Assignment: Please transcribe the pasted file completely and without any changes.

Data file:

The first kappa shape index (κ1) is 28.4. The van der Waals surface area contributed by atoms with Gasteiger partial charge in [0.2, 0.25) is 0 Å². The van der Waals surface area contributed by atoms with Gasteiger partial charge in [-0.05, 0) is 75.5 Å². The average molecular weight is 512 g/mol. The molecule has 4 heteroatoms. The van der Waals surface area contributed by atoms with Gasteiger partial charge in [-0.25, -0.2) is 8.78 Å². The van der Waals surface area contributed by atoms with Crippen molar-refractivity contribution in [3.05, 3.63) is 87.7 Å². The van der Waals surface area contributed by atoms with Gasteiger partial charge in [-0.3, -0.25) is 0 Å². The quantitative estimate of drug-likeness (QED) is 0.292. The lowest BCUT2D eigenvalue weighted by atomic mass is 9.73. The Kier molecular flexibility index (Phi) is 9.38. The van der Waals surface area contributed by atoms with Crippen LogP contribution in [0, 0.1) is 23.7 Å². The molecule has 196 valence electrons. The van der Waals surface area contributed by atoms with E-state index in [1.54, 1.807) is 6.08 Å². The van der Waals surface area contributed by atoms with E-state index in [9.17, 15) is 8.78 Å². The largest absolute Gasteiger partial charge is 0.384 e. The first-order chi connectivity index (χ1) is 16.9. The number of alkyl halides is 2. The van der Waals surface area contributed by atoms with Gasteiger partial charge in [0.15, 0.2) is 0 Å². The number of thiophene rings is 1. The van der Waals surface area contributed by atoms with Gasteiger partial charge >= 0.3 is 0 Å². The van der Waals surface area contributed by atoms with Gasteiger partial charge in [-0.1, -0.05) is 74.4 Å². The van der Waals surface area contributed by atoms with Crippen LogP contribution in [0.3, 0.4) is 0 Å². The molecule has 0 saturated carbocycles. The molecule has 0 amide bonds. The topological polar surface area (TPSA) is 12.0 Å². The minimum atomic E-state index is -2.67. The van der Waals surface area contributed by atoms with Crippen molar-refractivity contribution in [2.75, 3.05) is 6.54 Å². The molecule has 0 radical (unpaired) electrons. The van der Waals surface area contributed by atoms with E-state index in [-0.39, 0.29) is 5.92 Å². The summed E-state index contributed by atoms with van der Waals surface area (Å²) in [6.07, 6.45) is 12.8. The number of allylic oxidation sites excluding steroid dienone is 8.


The first kappa shape index (κ1) is 28.4. The van der Waals surface area contributed by atoms with Gasteiger partial charge in [0.2, 0.25) is 0 Å². The van der Waals surface area contributed by atoms with Gasteiger partial charge in [-0.05, 0) is 75.5 Å². The average molecular weight is 512 g/mol. The molecule has 4 heteroatoms. The van der Waals surface area contributed by atoms with Gasteiger partial charge in [-0.25, -0.2) is 8.78 Å². The van der Waals surface area contributed by atoms with Crippen molar-refractivity contribution in [3.05, 3.63) is 87.7 Å². The van der Waals surface area contributed by atoms with Gasteiger partial charge in [-0.3, -0.25) is 0 Å². The quantitative estimate of drug-likeness (QED) is 0.292. The lowest BCUT2D eigenvalue weighted by atomic mass is 9.73. The Kier molecular flexibility index (Phi) is 9.38. The van der Waals surface area contributed by atoms with Crippen LogP contribution in [0, 0.1) is 23.7 Å². The molecule has 196 valence electrons. The van der Waals surface area contributed by atoms with E-state index in [1.54, 1.807) is 6.08 Å². The van der Waals surface area contributed by atoms with E-state index in [9.17, 15) is 8.78 Å². The largest absolute Gasteiger partial charge is 0.384 e. The first-order chi connectivity index (χ1) is 16.9. The number of alkyl halides is 2. The van der Waals surface area contributed by atoms with Gasteiger partial charge in [0.15, 0.2) is 0 Å². The number of thiophene rings is 1. The van der Waals surface area contributed by atoms with Gasteiger partial charge >= 0.3 is 0 Å². The van der Waals surface area contributed by atoms with Gasteiger partial charge in [-0.1, -0.05) is 74.4 Å². The van der Waals surface area contributed by atoms with Crippen LogP contribution in [0.3, 0.4) is 0 Å². The molecule has 0 saturated carbocycles. The molecule has 0 amide bonds. The topological polar surface area (TPSA) is 12.0 Å². The minimum atomic E-state index is -2.67. The van der Waals surface area contributed by atoms with Crippen molar-refractivity contribution in [2.75, 3.05) is 6.54 Å². The molecule has 0 radical (unpaired) electrons. The van der Waals surface area contributed by atoms with E-state index in [-0.39, 0.29) is 5.92 Å². The summed E-state index contributed by atoms with van der Waals surface area (Å²) in [6.07, 6.45) is 12.8. The number of allylic oxidation sites excluding steroid dienone is 8.